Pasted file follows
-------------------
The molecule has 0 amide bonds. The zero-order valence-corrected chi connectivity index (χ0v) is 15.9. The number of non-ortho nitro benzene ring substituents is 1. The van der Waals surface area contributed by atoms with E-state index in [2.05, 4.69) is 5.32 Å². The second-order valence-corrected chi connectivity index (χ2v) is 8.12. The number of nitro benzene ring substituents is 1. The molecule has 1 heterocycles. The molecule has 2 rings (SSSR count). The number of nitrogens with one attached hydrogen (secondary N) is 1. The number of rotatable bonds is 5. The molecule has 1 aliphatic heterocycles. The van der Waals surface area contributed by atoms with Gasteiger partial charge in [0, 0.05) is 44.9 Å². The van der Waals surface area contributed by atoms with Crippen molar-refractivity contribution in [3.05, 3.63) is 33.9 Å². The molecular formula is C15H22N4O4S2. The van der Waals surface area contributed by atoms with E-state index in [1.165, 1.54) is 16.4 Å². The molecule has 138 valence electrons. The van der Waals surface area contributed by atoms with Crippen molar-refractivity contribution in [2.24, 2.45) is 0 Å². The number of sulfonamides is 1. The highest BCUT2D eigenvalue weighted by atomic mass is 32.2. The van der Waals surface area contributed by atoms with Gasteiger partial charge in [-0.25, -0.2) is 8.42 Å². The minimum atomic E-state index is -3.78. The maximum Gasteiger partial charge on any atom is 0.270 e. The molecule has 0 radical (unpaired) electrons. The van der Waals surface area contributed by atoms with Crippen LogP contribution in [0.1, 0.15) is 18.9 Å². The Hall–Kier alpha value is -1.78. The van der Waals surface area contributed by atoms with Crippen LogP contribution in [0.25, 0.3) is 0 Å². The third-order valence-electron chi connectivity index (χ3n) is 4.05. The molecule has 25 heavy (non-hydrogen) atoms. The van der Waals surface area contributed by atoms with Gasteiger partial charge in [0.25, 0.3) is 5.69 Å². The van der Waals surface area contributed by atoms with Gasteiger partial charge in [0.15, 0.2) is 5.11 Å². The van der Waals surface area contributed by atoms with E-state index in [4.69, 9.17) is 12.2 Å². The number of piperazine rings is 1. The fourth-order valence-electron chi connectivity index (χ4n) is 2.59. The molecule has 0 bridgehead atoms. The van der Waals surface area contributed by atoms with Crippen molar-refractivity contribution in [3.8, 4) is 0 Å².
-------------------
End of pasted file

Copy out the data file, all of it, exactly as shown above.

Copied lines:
The molecule has 0 amide bonds. The zero-order valence-corrected chi connectivity index (χ0v) is 15.9. The number of non-ortho nitro benzene ring substituents is 1. The van der Waals surface area contributed by atoms with E-state index in [2.05, 4.69) is 5.32 Å². The second-order valence-corrected chi connectivity index (χ2v) is 8.12. The number of nitro benzene ring substituents is 1. The molecule has 1 heterocycles. The molecule has 2 rings (SSSR count). The number of nitrogens with one attached hydrogen (secondary N) is 1. The number of rotatable bonds is 5. The molecule has 1 aliphatic heterocycles. The van der Waals surface area contributed by atoms with Gasteiger partial charge in [0, 0.05) is 44.9 Å². The van der Waals surface area contributed by atoms with Crippen molar-refractivity contribution in [3.05, 3.63) is 33.9 Å². The molecular formula is C15H22N4O4S2. The van der Waals surface area contributed by atoms with E-state index in [1.165, 1.54) is 16.4 Å². The molecule has 138 valence electrons. The van der Waals surface area contributed by atoms with Crippen molar-refractivity contribution in [2.24, 2.45) is 0 Å². The number of sulfonamides is 1. The highest BCUT2D eigenvalue weighted by atomic mass is 32.2. The van der Waals surface area contributed by atoms with Gasteiger partial charge in [-0.25, -0.2) is 8.42 Å². The minimum atomic E-state index is -3.78. The maximum Gasteiger partial charge on any atom is 0.270 e. The molecule has 0 radical (unpaired) electrons. The van der Waals surface area contributed by atoms with Crippen LogP contribution in [0.1, 0.15) is 18.9 Å². The Hall–Kier alpha value is -1.78. The van der Waals surface area contributed by atoms with Crippen LogP contribution in [0.25, 0.3) is 0 Å². The third-order valence-electron chi connectivity index (χ3n) is 4.05. The molecule has 25 heavy (non-hydrogen) atoms. The van der Waals surface area contributed by atoms with Gasteiger partial charge in [0.25, 0.3) is 5.69 Å². The van der Waals surface area contributed by atoms with Gasteiger partial charge in [0.15, 0.2) is 5.11 Å². The van der Waals surface area contributed by atoms with E-state index in [4.69, 9.17) is 12.2 Å². The number of piperazine rings is 1. The fourth-order valence-electron chi connectivity index (χ4n) is 2.59. The molecule has 0 bridgehead atoms. The van der Waals surface area contributed by atoms with Crippen molar-refractivity contribution in [3.8, 4) is 0 Å².